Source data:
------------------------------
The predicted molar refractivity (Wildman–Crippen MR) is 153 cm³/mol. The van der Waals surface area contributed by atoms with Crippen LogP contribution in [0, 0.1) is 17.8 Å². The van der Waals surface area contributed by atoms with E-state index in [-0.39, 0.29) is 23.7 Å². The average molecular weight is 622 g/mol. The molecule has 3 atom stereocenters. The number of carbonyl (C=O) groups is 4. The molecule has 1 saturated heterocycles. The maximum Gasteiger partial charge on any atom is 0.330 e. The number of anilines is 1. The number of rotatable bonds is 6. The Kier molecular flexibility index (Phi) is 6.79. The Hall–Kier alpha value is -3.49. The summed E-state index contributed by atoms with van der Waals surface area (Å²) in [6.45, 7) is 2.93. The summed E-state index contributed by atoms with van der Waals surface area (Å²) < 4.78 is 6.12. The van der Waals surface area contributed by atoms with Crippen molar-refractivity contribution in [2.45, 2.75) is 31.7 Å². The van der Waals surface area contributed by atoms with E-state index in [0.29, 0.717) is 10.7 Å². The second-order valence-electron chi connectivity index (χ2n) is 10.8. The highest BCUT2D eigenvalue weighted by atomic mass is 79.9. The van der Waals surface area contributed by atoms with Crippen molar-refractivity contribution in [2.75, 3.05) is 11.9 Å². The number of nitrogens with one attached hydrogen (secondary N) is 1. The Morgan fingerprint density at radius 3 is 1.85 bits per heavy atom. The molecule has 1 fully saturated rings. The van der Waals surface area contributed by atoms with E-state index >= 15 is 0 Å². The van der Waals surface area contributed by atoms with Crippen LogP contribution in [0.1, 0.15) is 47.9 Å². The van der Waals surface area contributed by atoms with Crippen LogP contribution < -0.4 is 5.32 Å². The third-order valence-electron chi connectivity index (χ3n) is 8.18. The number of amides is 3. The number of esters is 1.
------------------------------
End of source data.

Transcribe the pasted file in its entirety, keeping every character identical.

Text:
The predicted molar refractivity (Wildman–Crippen MR) is 153 cm³/mol. The van der Waals surface area contributed by atoms with Crippen LogP contribution in [0, 0.1) is 17.8 Å². The van der Waals surface area contributed by atoms with E-state index in [-0.39, 0.29) is 23.7 Å². The average molecular weight is 622 g/mol. The molecule has 3 atom stereocenters. The number of carbonyl (C=O) groups is 4. The molecule has 1 saturated heterocycles. The maximum Gasteiger partial charge on any atom is 0.330 e. The number of anilines is 1. The number of rotatable bonds is 6. The Kier molecular flexibility index (Phi) is 6.79. The Hall–Kier alpha value is -3.49. The summed E-state index contributed by atoms with van der Waals surface area (Å²) in [6.45, 7) is 2.93. The summed E-state index contributed by atoms with van der Waals surface area (Å²) < 4.78 is 6.12. The van der Waals surface area contributed by atoms with Crippen molar-refractivity contribution in [2.45, 2.75) is 31.7 Å². The van der Waals surface area contributed by atoms with E-state index in [0.29, 0.717) is 10.7 Å². The second-order valence-electron chi connectivity index (χ2n) is 10.8. The highest BCUT2D eigenvalue weighted by atomic mass is 79.9. The van der Waals surface area contributed by atoms with Crippen molar-refractivity contribution in [2.75, 3.05) is 11.9 Å². The number of nitrogens with one attached hydrogen (secondary N) is 1. The Morgan fingerprint density at radius 3 is 1.85 bits per heavy atom. The molecule has 1 fully saturated rings. The van der Waals surface area contributed by atoms with E-state index >= 15 is 0 Å². The van der Waals surface area contributed by atoms with Crippen LogP contribution in [0.1, 0.15) is 47.9 Å². The van der Waals surface area contributed by atoms with Crippen LogP contribution < -0.4 is 5.32 Å². The third-order valence-electron chi connectivity index (χ3n) is 8.18. The number of amides is 3. The number of esters is 1.